Perfect posture is the neutral position of our body. This is the position that places the least amount of pressure on all of our joints and muscles. To achieve perfect posture when you are standing, you should be able to draw a straight line from ear to ankle. When sitting you should be able to draw a line perpendicular to the floor from your ear through your elbow to your hip. When sitting, the spine and limbs should remain in their neutral positions. To prevent computer-related injuries, follow these posture guidelines for 1) Head and Neck, 2) Spine, 3) Shoulders, Elbows and Wrists, and 4) Legs and Feet. After reading about the importance of good posture, look at Diagram 1: Perfect Posture.
Head and Neck
The position of your head in relation to your body and the computer is the main concern. The slight inward curve of the neck balances the head on the spine. Holding the head foreword disturbs this balance, straining the joints and muscles of the neck and upper back. This posture causes compression of the nerves and blood vessels as they exit the neck, leading to symptoms in the arm and hand (A Patient’s Guide?). Your head should rest directly over your shoulders without straining either forward or backward. The top of the monitor should be positioned level with your forehead so you are looking slightly down- no more than 30? (Good Posture Prevents?). If the monitor is too high or low, try adjusting the chair or sitting on a book.
The spine consists of three segments the neck or cervical, the chest or thorax, and the lower back or lumbar. The cervical region was discussed above and is just as important as the thoracic and lumbar regions. To prevent your spine from twisting, your computer keyboard and monitor should be directly in front of you. Your back should be upright, arching slightly foreword at the hips, but maintaining contact with the chair. The easiest way to achieve this position is to sit with the back of your knees at the edge of the chair while having the chair support your lumbar. Do not slouch in your chair, or lean over the keyboard. These are bad habits which can create prolong injuries. Slouching forward compresses the chest cavity or thoracic region, which prevents the diaphragm muscle from completely filling the lungs with air. Decreasing the oxygen circulation causes the body to be fatigue and the mind to loose concentration.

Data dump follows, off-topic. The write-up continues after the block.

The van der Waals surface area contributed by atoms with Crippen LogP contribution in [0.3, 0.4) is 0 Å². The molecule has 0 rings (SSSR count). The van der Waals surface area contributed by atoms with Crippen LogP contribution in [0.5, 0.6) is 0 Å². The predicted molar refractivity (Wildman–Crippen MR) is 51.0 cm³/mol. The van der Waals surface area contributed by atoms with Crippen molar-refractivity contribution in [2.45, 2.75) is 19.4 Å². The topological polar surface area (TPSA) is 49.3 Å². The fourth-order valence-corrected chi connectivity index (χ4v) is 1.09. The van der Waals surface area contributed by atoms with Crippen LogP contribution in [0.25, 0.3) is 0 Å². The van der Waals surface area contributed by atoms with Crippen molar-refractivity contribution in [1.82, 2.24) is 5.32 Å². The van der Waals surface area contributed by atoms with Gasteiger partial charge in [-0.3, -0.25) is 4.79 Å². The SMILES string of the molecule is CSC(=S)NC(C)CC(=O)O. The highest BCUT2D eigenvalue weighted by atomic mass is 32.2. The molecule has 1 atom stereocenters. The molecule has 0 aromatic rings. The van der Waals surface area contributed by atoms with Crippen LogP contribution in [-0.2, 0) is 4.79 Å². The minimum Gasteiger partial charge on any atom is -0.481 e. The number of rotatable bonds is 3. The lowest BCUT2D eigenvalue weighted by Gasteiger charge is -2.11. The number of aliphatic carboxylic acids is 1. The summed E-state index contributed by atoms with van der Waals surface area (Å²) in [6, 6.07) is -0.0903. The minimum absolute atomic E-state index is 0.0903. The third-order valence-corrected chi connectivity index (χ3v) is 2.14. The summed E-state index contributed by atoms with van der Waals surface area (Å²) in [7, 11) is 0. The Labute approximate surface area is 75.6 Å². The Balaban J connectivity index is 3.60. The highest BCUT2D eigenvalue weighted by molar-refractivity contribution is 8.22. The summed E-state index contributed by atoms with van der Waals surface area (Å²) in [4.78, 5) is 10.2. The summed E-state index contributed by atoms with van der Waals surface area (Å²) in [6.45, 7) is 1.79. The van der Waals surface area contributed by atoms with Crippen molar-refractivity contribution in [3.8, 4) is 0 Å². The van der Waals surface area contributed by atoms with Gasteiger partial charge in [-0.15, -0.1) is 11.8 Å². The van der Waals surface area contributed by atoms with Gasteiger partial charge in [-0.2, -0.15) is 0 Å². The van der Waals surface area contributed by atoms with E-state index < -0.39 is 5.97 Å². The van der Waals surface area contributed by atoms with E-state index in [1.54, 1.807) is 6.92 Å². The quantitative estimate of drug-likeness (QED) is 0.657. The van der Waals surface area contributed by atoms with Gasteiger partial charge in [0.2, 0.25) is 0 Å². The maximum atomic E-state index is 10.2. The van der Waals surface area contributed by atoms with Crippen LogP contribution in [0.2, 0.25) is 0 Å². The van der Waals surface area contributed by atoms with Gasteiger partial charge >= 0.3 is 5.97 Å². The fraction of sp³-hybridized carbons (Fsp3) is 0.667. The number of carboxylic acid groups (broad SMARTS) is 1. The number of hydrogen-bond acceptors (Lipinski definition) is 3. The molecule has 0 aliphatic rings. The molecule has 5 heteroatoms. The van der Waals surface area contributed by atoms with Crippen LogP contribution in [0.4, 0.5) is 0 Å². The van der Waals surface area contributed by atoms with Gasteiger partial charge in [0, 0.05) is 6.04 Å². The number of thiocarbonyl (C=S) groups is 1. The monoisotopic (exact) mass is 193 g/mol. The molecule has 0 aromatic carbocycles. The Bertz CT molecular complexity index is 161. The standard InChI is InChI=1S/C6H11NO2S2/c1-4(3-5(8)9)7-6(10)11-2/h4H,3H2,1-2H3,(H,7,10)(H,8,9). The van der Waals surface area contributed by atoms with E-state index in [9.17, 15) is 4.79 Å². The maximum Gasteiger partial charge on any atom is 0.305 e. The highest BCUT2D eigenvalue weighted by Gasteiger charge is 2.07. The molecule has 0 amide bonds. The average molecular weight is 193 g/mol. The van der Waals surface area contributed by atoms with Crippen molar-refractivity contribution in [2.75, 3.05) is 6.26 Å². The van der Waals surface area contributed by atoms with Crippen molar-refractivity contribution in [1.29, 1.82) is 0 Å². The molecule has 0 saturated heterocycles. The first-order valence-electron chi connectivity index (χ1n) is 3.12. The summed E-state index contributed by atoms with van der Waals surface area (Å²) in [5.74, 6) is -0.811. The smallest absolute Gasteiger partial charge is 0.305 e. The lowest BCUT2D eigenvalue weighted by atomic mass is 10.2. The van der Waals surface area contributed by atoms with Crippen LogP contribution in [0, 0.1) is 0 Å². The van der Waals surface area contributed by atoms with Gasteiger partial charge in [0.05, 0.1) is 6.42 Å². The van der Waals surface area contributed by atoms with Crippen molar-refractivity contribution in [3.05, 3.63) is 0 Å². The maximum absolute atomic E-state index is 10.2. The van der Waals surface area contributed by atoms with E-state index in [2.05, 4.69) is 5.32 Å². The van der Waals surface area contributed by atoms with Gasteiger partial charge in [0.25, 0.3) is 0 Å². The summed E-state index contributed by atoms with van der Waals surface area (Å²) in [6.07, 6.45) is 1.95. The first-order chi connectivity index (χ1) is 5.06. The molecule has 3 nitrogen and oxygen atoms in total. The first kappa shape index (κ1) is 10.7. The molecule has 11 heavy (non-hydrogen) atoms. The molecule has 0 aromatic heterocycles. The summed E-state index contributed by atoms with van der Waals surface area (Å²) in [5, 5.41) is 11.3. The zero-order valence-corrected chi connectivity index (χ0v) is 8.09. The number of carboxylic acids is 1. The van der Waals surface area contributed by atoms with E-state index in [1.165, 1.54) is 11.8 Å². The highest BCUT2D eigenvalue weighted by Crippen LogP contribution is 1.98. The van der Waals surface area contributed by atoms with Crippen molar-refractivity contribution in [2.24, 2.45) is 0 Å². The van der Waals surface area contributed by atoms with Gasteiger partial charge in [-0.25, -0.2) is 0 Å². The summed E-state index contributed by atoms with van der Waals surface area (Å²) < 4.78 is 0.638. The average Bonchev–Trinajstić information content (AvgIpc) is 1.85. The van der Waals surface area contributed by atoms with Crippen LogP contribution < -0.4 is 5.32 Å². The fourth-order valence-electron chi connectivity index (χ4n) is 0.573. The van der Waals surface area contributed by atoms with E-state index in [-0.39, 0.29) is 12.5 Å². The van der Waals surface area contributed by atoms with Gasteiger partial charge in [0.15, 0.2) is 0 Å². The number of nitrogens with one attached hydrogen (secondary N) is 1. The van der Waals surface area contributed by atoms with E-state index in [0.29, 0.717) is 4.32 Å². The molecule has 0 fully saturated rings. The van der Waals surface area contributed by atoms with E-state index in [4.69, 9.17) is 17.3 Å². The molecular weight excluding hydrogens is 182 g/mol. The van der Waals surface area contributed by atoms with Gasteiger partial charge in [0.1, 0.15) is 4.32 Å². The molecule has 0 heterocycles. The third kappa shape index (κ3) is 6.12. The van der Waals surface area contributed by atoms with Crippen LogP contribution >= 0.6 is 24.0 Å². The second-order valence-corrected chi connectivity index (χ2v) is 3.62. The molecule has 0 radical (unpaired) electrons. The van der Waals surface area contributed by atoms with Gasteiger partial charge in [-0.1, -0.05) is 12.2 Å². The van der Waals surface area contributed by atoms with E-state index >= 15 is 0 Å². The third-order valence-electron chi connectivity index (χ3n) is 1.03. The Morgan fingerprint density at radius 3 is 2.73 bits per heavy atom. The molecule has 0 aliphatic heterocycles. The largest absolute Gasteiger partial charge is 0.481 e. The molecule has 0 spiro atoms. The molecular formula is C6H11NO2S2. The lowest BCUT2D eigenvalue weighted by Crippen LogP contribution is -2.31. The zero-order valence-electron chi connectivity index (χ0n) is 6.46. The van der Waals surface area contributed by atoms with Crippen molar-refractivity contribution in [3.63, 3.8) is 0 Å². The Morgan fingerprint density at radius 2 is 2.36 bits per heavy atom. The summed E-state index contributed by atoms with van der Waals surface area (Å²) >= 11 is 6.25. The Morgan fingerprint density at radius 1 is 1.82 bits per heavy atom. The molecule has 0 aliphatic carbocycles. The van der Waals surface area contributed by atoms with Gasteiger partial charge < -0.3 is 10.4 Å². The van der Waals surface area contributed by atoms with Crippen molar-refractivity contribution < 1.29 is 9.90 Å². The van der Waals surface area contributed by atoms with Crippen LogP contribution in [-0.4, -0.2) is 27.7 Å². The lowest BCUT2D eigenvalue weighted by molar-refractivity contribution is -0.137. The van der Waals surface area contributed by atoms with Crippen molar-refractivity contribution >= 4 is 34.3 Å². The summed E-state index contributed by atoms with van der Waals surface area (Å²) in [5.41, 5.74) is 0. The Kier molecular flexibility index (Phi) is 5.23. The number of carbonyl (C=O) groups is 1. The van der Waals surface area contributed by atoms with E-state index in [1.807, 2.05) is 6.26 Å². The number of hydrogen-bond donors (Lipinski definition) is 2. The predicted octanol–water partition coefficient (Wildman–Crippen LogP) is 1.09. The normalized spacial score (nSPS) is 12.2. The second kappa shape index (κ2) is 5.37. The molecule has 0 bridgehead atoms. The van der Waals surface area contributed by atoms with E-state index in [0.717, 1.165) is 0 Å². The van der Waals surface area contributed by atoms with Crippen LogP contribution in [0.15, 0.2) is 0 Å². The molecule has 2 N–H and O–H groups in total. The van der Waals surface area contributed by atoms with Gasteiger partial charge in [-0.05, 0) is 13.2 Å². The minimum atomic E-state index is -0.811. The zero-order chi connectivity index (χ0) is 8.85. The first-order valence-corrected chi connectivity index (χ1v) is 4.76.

The position of the lumbar affects the entire spine, thus it is important to maintain good lumbar posture. When sitting a properly designed chair will support the lumbar and have a seat long enough for the thighs. Avoid over arching or straightening the lumbar spine, this will force the thoracic and cervical regions out of the neutral alignment.
Shoulders, Elbows and Wrists
The shoulders also play a very important role in attaining perfect posture. Keep your shoulders back, chest out. If you tend to shrug your shoulders, you may need to get closer to the keyboard. The rolling of the shoulders also collapses the thoracic region of the spine, which creates poor blood circulation. To prevent this from happening, keep your shoulders back. You should also keep your elbows close to your side. Many people get shoulder pain not because the do not sit straight, but because they are constantly reaching for the keyboard or mouse. Keep your elbows at your side directly under your shoulders at a 90? angle. If needed adjust the height of the chair to enable you to form a 90? angle with your arms at your side with your fingers on the keyboard. Wrists should remain as straight and neutral as possible. Avoid flexing your wrists up, down, or to either side. Never rest your wrists on the keyboard; use your lap instead. The repetitive wrist resting can damage nerves at the contact point between wrist and keyboard.
Legs and Feet
It seems so odd that the position of your legs and feet could make such a difference in your posture, your pain and your productivity. When computing your thighs should form a 90? angle with your spine, and be parallel to the floor. Adjust the chair or add a footrest to make your thighs parallel to the floor while maintaining the correct head and neck posture. If your legs are forming less than a 90? angle with your thighs, you will tend to round your shoulders, collapse your thorax and cause poor blood circulation. When your legs form an angle greater than 90?, you will slouch in your chair and extend your neck foreword. This posture can depress the discs in your back. Your feet should be flat on the ground or footrest, do not let feet dangle in mid-air. Avoid crossing your legs at your knees. This causes more strain on the back because the spine is unbalanced and not in the neutral position.